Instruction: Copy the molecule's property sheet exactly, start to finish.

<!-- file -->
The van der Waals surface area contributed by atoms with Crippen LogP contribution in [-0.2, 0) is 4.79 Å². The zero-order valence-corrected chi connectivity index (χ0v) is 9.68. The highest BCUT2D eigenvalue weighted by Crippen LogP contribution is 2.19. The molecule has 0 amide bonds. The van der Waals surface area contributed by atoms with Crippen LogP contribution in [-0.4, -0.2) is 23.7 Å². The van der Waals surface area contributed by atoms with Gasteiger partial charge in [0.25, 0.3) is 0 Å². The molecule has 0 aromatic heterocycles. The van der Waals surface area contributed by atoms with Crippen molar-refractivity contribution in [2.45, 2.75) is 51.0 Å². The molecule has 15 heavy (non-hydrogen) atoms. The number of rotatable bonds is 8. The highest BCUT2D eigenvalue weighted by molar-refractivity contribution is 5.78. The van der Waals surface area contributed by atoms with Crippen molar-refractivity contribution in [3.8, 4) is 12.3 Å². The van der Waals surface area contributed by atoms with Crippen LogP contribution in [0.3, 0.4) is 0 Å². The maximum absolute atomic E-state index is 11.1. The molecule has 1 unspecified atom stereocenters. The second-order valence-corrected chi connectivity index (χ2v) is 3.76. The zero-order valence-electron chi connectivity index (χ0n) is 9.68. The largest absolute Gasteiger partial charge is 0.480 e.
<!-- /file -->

The van der Waals surface area contributed by atoms with Crippen LogP contribution in [-0.2, 0) is 4.79 Å². The zero-order valence-corrected chi connectivity index (χ0v) is 9.68. The highest BCUT2D eigenvalue weighted by Crippen LogP contribution is 2.19. The molecule has 0 amide bonds. The van der Waals surface area contributed by atoms with Crippen LogP contribution in [-0.4, -0.2) is 23.7 Å². The van der Waals surface area contributed by atoms with Gasteiger partial charge in [0.25, 0.3) is 0 Å². The molecule has 0 aromatic heterocycles. The van der Waals surface area contributed by atoms with Crippen molar-refractivity contribution in [2.45, 2.75) is 51.0 Å². The molecule has 15 heavy (non-hydrogen) atoms. The number of rotatable bonds is 8. The highest BCUT2D eigenvalue weighted by molar-refractivity contribution is 5.78. The van der Waals surface area contributed by atoms with Crippen molar-refractivity contribution in [3.8, 4) is 12.3 Å². The van der Waals surface area contributed by atoms with Crippen LogP contribution in [0.3, 0.4) is 0 Å². The maximum absolute atomic E-state index is 11.1. The molecule has 1 unspecified atom stereocenters. The second-order valence-corrected chi connectivity index (χ2v) is 3.76. The zero-order valence-electron chi connectivity index (χ0n) is 9.68. The largest absolute Gasteiger partial charge is 0.480 e.